Leonard Prize Reviews: History of a Disappearance: The Story of a Forgotten Polish Town by Filip Spr

by Katherine A. Powers | Oct-31-2017

In November, National Book Critics Circle members will begin nominating and voting for the John Leonard award for the first book in any genre that has been published in the US in 2017. In the run-up to the first round of voting, we'll be posting a series of #NBCCLeonard reviews on promising first books. 

The John Leonard Prize is our annual award based on member nominations and chosen by a panel of member volunteers. Named for the longtime critic and NBCC co-founder, John Leonard, the prize is awarded for the best first book in any genre. Previous winners include: Anthony Marra’s A Constellation of Vital Phenomena (2013), Phil Klay's Redeployment (2014), Kristin Valdez Quade’s Night at the Fiestas (2015), and Yaa Gyasi’s Homegoing (2016).

History of a Disappearance: The Story of a Forgotten Polish Town by Filip Springer; Translated by Sean Bye. (Restless Books). Reviewed by Katherine A. Powers for The Barnes and Noble Review.

Until Filip Springer’s History of a Disappearance: The Story of a Forgotten Polish Town came into the house a few weeks ago, I had never heard of Miedzianka. The little mountain town was in Lower Silesia, a region that has over the centuries been part of Poland, Bohemia, the Hapsburg Monarchy, Prussia, Germany (German Empire, Weimar Republic, and Third Reich), and Poland again. Today, Miedzianka is still in Poland, but it would exist only in the memories of its increasingly few former inhabitants, were it not for Filip Springer, a young “self-taught journalist.” With persistence that may amount to obsession, he has recovered the story of the town’s life and times and chronicled the melancholy history of its several disappearances. In a nice tactical move, he has set the place and its people before us in the present tense, an approach that has truly taken distance out of the past.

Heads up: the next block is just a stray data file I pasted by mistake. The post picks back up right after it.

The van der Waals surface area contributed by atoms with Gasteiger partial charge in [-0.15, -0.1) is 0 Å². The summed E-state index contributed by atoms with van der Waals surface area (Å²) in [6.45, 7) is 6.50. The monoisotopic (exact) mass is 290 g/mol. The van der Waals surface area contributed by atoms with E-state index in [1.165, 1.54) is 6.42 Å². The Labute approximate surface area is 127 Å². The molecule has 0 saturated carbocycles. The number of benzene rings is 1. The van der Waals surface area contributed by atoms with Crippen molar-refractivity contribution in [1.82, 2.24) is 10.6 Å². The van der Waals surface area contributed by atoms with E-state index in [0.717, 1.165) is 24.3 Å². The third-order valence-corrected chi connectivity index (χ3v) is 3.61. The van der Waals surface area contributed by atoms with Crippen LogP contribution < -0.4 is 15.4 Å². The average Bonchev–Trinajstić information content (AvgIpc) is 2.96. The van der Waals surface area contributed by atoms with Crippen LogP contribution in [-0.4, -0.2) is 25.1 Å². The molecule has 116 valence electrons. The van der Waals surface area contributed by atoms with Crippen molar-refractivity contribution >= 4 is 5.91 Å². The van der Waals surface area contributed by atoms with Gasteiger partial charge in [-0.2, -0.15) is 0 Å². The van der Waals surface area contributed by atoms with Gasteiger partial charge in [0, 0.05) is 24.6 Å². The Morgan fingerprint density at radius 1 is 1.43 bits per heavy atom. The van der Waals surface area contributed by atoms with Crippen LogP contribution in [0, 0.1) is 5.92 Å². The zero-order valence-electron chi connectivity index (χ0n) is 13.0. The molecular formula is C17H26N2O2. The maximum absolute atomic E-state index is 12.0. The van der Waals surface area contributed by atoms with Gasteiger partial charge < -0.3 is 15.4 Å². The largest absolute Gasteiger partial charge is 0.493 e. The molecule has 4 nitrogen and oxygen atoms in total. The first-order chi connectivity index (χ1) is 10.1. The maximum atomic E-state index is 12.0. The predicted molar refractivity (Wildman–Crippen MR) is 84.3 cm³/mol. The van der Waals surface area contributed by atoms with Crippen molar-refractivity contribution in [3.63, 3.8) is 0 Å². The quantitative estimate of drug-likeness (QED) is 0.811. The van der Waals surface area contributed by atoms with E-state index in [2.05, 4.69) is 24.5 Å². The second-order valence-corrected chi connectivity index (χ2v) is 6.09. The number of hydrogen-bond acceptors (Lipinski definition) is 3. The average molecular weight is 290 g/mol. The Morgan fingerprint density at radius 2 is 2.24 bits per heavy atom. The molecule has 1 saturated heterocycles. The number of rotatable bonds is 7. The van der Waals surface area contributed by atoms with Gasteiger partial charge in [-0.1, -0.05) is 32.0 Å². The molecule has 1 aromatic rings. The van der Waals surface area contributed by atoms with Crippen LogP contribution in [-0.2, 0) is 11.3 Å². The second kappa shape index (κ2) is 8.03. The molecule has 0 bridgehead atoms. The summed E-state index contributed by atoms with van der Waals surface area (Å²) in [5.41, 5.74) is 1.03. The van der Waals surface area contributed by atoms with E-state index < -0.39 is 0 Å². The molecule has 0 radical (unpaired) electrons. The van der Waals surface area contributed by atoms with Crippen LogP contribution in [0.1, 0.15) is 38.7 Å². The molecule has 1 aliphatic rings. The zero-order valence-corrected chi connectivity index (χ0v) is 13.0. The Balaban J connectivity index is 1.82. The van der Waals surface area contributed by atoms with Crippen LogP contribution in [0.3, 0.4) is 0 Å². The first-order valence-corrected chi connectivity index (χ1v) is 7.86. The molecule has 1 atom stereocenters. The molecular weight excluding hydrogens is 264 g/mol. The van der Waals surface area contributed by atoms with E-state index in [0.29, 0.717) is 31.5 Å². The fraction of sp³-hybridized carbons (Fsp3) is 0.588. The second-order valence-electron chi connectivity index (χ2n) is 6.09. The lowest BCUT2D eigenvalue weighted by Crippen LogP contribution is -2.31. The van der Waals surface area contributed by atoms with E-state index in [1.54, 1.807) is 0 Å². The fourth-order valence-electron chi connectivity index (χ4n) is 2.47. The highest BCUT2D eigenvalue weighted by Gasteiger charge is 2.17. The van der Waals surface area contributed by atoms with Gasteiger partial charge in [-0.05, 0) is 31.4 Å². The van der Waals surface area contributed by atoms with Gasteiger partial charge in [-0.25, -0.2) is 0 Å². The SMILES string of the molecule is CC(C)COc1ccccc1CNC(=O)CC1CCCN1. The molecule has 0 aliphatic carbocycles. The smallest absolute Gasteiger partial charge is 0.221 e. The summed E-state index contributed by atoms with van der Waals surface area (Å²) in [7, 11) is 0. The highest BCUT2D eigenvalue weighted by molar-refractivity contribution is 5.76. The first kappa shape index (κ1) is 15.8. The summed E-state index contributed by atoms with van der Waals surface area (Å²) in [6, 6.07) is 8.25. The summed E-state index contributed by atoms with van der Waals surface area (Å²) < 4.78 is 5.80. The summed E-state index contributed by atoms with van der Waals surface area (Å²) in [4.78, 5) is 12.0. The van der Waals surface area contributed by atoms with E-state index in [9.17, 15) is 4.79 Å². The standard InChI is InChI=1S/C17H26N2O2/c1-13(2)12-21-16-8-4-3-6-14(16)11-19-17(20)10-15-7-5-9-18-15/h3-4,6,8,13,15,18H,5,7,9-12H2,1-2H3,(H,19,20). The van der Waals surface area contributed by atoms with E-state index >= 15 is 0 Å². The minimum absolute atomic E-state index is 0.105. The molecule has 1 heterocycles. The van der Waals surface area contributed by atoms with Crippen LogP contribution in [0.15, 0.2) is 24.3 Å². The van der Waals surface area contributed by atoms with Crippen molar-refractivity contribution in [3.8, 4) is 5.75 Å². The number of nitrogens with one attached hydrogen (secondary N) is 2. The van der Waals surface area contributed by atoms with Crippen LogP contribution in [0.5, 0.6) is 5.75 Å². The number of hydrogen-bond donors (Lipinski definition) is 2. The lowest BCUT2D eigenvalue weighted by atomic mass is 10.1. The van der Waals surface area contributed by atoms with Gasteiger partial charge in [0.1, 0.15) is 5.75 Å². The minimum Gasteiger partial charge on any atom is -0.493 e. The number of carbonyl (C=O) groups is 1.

Miedzianka, called Kupferberg until 1945, has its roots in a medieval mountain settlement named Cuprifodina and owes its existence to mining, first for silver and copper, later for other elements that would come to obsess the modern world. The hectic proliferation of tunnels, drifts, and galleries beneath the ground has been one agent of the town’s disappearance, as, over time, portions of it have simply vanished into sinkholes. But there were other forces at work: war, fire, pestilence, and the cartographer’s pen.


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